Publish date: 2016-03-08 11:48:43
Oldsmobile Muscle Cars
Oldsmobile showcased nothing but their best and earned the spotlight in the late 40’s. Americans loved the rocket eighty-eight when it was launched in 1949. The car inspired the first rock ‘n roll songs in early 1950’s. You can almost find this car at popular sock shops’ drive-in restaurants and outdoor movie theaters. In the mid 50’s, it had a head-to-head rival with Chevrolet’s tri five.
Launching the Oldsmobile 442
In the last quarter of 1964, they launched $300 option package for 442. It was for the consumer-friendly model.
Their goal was to compete with more successful Pontiac GTO. A big spread bore four barrel carburetor, Muncie four-speed transmission and dual exhaust appear to be intended definition for the first year, almost 3000 automobiles that carried their 310 HP police car engine were built in 1964. The soft riding Cutlass’ poor handling characteristics were solved by the utilized police pursuit suspension package.
Their upgrades include stiffer strings, heavy duty shocks, large diameter sway bars and additional frame bracing. Niceties, on the other hand, include AM/FM radio, electric trunk release and a tilt-the-wheel option. The results were a fun-to-drive well-balanced machine.
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Because of the late start, they only manufactured limited units for the 1964 442. General Motors allowed Oldsmobile to use a bigger machine in the Cutlass. What changed the dynamics of these automobiles? The Rocket 400 CID made a difference along with the long stroke 6.6L it produced, a 345 more horsepower and 400 foot-pounds jump in torque. It’s the year that the 442 moniker gets confusing.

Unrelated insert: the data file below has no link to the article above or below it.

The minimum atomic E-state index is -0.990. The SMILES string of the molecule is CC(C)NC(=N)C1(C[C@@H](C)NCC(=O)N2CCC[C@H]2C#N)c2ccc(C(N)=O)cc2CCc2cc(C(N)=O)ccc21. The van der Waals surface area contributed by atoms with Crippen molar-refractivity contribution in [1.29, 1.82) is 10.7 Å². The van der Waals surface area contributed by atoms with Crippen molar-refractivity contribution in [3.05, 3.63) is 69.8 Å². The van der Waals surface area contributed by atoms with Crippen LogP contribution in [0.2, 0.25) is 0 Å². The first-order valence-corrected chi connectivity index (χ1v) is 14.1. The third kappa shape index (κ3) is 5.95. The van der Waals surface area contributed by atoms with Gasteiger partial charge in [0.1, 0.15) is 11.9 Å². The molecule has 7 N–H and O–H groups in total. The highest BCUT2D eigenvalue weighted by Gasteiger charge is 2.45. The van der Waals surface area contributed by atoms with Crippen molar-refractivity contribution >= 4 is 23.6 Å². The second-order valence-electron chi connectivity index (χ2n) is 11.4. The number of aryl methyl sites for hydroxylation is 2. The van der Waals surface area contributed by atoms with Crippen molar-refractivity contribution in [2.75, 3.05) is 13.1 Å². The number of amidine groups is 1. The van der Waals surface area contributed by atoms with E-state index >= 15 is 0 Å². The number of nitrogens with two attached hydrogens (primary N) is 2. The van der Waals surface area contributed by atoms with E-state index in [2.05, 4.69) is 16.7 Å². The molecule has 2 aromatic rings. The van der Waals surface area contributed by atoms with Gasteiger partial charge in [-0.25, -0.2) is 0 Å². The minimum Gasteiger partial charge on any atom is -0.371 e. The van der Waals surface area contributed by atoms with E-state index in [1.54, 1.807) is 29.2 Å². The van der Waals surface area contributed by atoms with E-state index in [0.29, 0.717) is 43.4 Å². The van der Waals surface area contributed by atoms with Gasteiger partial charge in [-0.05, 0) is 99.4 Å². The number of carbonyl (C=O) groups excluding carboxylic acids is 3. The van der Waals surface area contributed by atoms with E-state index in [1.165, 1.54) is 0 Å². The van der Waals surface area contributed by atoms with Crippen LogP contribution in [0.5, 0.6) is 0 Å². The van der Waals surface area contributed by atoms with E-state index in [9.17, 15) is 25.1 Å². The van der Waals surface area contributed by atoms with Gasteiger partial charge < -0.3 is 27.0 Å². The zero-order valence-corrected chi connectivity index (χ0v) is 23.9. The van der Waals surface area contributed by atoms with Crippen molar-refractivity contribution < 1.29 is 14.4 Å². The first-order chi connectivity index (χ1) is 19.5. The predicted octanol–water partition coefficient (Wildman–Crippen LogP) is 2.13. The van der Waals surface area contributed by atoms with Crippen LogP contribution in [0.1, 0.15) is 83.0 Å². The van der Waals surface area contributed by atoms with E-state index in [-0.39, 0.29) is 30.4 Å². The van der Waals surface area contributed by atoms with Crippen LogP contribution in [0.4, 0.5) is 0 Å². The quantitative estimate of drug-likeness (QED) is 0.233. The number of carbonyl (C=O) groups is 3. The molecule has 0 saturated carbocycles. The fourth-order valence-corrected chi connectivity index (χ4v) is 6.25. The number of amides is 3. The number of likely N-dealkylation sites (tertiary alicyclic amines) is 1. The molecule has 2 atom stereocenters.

The company changed definition of the first four to represent the engine displacement in cubic inches instead of a four-speed transmission. Those changes made sense in 1965 because the transmission options have changed very much over the first year production cars. The company’s reliable automatics were heavily favored by the General Motors customers.
You could order an automatic transmission with a bench seat and column shifter in 1965. This allowed car owners to carry another passenger. They also made an offer for the customers to choose between three-speed and four-speed transmission with the additional Hurst performance shifter.
Second Generation Oldsmobile 442
The second generation made history in 1968, the models distanced from the Cutlass. Additional options had additional cost of course; they had a Ram air and W30 high-performance option and Hurst Olds performance package from the first year of their partnership.
There are almost 500 units with the new and improved 390 HP CID high-output V-8 engines built. These H.O versions of the second generation 442 were able to beat the standing quarter-mile in a reported elapsed time of 13.90. Thus, the first-generation cars before these versions were undoubtedly no better. “Power and performance would only drop from this point forward as they reduced compression to burn regular fuel and added emission control devices to meet tougher EPA regulations,” according to classiccars.about.com.